The Magic of the Moment — Connections Between Speaker and Listener
As we communicate with others — whether it’s a one-on-one discussion, or a speech to large team or division — the goal remains essentially the same.
The speaker wants the person(s) being addressed to truly hear and understand the message, so the material needs to be crafted with care. Say what we mean, using specific language.
Language, words, are a medium. Like paint is a medium. The magic isn’t in the box of paints — it’s the artistry in how they’re used, blended, and contrasted. All of us who aspire to good wordsmithing continue to refine our craft. And remember:
Always roofpread your work!
When speaking, hold the interest of the listener, using relevant examples from recent history. Use humor or earnestness as a sort of glue to hold all of the sub-points together. (Either will work, if done well.)
Eye contact is important, particularly in smaller groups. And eye contact is make-or-break in a one-on-one setting. Cultural values on this differ, granted. But generally, it’s de rigeur to look your listener in the eye, particularly when you’re communicating something important.
So, all of this increases the likelihood that the audience is listening. Great! Now, how to ensure they really hear you?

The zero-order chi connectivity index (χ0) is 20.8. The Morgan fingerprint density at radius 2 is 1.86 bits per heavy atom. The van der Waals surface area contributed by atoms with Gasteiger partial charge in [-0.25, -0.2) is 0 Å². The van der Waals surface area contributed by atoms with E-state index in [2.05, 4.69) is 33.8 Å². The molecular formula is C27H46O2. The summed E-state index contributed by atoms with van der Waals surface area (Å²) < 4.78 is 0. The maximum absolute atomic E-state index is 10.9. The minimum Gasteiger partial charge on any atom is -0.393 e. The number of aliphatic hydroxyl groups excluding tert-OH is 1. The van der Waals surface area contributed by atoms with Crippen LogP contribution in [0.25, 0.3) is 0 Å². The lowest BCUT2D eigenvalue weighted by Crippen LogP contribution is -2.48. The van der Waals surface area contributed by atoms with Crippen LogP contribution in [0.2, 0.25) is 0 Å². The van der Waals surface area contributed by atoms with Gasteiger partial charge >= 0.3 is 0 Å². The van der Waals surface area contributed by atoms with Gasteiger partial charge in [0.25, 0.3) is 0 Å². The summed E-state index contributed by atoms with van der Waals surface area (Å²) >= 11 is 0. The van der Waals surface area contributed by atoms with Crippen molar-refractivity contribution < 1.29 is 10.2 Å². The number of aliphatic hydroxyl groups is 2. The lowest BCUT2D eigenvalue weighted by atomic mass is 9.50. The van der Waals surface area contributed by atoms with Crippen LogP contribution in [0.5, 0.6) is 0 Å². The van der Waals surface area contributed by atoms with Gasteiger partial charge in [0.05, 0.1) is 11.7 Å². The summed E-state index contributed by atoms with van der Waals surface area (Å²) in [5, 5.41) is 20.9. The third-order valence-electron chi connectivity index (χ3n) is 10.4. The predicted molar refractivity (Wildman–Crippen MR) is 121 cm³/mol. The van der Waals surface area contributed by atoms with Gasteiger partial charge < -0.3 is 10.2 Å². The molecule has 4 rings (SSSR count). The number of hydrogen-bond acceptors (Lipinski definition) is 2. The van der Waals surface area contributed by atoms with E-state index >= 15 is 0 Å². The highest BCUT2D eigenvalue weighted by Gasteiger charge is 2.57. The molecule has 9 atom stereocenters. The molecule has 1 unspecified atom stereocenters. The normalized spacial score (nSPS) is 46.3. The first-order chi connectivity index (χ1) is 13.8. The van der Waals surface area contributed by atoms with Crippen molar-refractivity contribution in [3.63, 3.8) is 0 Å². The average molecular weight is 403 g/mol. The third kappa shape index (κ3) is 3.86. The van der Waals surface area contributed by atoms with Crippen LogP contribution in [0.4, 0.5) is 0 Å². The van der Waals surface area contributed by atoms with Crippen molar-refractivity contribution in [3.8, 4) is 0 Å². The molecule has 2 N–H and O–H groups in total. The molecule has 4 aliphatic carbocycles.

It boils down to authenticity in the moment — a mindfulness in the milieu. How very Zen.
When we are fully present, engaged with our listener(s), and when we’re speaking the truth (as we know it to be), there is an authentic energy that comes with that.
People really tune in to a message deemed authentic— even if the news you’re delivering is that 20% of the jobs in that department have to be cut immediately. They will be paying attention. And if the authentic message is one more nuanced, that attention is vital.
So, be fully present, and be authentic. Sounds like very New Age advice, but it harkens to ancient traditions such as Buddhism, et al. Rooted in consciousness and awareness, these truths run deep.
Sometimes a banana is, er, Cheetos…
The interplay between speaker and listener can be fascinating, and sometimes unintentionally entertaining, to observe. The speaker may believe s/he is saying “Bananas are good for you!” while actually saying, “Visit the produce aisle, and buy fruit.”
The less discerning listener may jot down, “Go to the grocery store.” (And that assumes the listener will take notes of any kind.)
In this scenario, the message evolves. The original idea of a potassium-rich banana morphs into Carmen Miranda’s fruity hat.
Then, in part through mental filters and inattention, the listener ends up motivated to buy Cheetos and an artisinal ale*. The drift on this messaging is stunning. Bananas vs. Cheetos. Well, they are both curved, and there’s some harmony between yellow and orange. But that’s it.
However, with a bit of Zen wisdom as above, the merits of bananas can be cleary communicated — earnestly, or with a little laughter — and the message comes through.
(Okay, there will always be some people who go buy canned fruit compote instead of bananas, and sense they’re missing something. Ah, well. The bell curve, you know?)
With a twinkle in my eye, I wish you Namasté.
(*) Not that I have anything against artisinal ale. Or, frankly, Cheetos. Especially under the influence of Cannabis. Me, not the Cheetos. ☺